By all reasonable metrics, Mass Effect should be a thoroughly average game. Its FPS mechanics are mediocre at best, the vehicle portion of the game features a tank with laughably bouncy and unrealistic handling, many aspects of its interface are an exercise in frustration and its idea of a massive space station holding millions of inhabitants is a handful of sparsely populated rooms connected by elevators and corridors. Yet for all that it is still easily the best 2008 game that I’ve played so far this year and that’s because it’s a game that is so much more than the sum of its parts.
Bioware’s latest and greatest RPG that was released for the PC only this year is a mishmash of game types. Superficially it bears a striking resemblance to its celebrated predecessor, Knights of the Old Republic, and indeed you can think of it as Bioware’s attempt to make another Star Wars RPG without actually having the rights to the license. However, instead of KOTOR’s turn-based combat mechanics that looked and felt real-time but were really determined by behind-the-scenes hit ratings and die rolls, Mass Effect is a fully-fledged, hit-box based FPS. In addition, certain segments of the game put you in control of the Mako, a sort of all-terrain wheeled tank armed with a cannon and a machinegun. At the same time, it’s also an RPG with a well developed story, nearly enough sidequests to rival Oblivion and a large amount of dialogue, all of which is wonderfully voice acted. Finally, you are given control of a starship with which to explore the galaxy and one of the many ways to earn money is to survey uncharted planets for resources. To long-time computer gamers, all of this is reminiscent of the classic game Starflight which is already sufficient reason to forgive many of the game’s flaws.
Continue reading A Game: Mass Effect (PC)
Yeah, reposting a funny picture found in another blog is uncool, but I couldn’t resist, considering that Wikipedia is one of my favorite sites. Original credits to the Language Log. Apparently this is a photo taken of a menu of real restaurant in Beijing. Read the end of the post for a link to a “Wikipedia” brand of bread in China. I guess there’s nothing that the Chinese won’t copy.
Four articles this month, though I have to admit that they’re more about technology than general science. The first and potentially most exciting of these is the news of Intel’s demonstration of technology to transmit power wirelessly. Personally I’ve always wondered when we would get around to accomplishing this. After all, in science-fiction shows like Star Trek, you never see long trails of wiring all over the place. Now that wireless transmission of data is easy, power cords are number one source of ugliness and mess with tech gadgets.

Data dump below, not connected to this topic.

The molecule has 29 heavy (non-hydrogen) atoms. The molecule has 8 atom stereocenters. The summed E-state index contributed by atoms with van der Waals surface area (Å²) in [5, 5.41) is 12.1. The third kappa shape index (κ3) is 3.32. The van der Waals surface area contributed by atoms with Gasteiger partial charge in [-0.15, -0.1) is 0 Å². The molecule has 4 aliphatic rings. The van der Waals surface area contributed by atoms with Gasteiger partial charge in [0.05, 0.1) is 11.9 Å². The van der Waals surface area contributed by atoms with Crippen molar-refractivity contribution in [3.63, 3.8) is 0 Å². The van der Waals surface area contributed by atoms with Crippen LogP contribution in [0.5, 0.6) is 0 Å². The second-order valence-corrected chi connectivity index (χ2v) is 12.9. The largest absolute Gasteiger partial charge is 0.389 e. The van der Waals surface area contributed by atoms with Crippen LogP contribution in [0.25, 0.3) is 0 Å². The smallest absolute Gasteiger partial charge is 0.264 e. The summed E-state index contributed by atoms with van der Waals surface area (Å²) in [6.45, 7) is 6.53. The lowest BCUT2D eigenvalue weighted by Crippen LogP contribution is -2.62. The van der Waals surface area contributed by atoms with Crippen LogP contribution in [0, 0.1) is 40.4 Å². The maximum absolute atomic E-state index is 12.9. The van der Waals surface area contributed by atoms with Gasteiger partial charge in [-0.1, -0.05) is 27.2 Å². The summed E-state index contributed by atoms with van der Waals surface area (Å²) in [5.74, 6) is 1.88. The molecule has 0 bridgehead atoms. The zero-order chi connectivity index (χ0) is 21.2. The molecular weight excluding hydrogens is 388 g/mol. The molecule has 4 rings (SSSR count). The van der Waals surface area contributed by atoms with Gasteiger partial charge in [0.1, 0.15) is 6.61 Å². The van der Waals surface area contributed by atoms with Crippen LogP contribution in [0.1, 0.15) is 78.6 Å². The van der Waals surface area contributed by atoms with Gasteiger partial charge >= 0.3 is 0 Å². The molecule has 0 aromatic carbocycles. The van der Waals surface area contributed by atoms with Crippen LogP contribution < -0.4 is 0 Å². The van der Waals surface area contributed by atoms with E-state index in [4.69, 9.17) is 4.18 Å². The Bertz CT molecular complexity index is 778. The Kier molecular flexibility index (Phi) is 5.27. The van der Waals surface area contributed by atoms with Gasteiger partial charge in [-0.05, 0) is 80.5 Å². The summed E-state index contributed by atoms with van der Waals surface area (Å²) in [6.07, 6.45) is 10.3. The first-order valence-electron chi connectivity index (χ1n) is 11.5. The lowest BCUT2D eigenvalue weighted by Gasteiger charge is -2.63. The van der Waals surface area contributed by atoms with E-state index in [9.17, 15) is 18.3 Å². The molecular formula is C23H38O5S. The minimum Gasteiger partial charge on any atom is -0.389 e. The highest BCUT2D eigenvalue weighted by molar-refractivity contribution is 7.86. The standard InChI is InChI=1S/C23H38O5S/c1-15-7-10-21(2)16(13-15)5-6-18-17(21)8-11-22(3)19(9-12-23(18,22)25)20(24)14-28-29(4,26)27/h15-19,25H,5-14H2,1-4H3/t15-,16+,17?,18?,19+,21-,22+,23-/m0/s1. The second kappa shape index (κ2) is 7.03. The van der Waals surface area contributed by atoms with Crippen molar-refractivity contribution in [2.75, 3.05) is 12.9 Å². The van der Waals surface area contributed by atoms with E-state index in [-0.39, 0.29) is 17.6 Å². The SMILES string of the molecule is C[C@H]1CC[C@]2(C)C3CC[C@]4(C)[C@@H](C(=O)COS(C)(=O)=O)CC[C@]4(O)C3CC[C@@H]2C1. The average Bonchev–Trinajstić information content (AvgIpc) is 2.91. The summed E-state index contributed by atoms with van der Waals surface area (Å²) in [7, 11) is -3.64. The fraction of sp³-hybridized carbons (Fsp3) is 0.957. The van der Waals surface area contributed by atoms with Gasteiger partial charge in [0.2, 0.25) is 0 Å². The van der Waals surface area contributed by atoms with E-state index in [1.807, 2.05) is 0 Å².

Anyone who’s watched Christopher Nolan’s The Prestige would also know that Nikola Tesla achieved this late in the 19th century. However, as the article explains, the trick isn’t in simply transmitting it, it’s in doing it safely and efficiently. The article talks about installing the system in airports and offices, but if it becomes cheap enough I can’t imagine why ordinary home users won’t want to be able to do away with pesky electrical wires as well. Still, our current troubles with neighbors stealing bandwidth from wireless networks are bad enough, just think about how troublesome it would be if your neighbors could steal your electricity supply as well!
Continue reading Recent Interesting Science Articles (August 2008)
My wife and I have been in Kota Kinabalu for three months now, so I thought that it’s time for a quick update. Notably, the inclusion of Spidey, our dog, into our lives. We bought her at the Gaya Street Sunday market about two months ago. At that time, the seller told her that she was two months old and lied to us that she was actually a male puppy, presumably because most buyers would be more hesitant to buy a female puppy. Yeah, that means both my wife and I did a terrible job of checking up on the puppy’s actual gender. So much for being dog lovers huh?
After we got her home and got to know her a little, we couldn’t bear to give her back so we decided to keep her anyway. We’d actually picked the name “Spidey” for her when we thought she was a male puppy, but we decided to keep that name as well. As you can see from the above photograph taken just a day after we first bought her, she looked so tiny, with her body only slightly longer than the length of a hand. She was also very timid and somewhat lethargic on the first day. My wife said that she’d heard that some sellers keep their puppies tranquillized while selling them so they wouldn’t look too naughty or difficult to handle to potential buyers.
Continue reading Spidey
For a game that got into the news so often for all the wrong reasons, beginning with the torrid Jade Raymond affair, to complaints about the unfamiliar controls to the early leak of the PC version and Ubisoft’s subsequent decision to sue the source of the leak for a ridiculous sum of damages, Assassin’s Creed turned out for me to a surprisingly good game. After all, the basic premise of the game sounds fantastic: play as a member of the Hashahin, the original brotherhood of assassins from which the English word “assassin” is itself derived, in the sand-box environment of the Holy Land while the Crusades are raging. There is plenty to be impressed with by this game, so it’s all the more disappointing that it gets so many basic elements so wrong.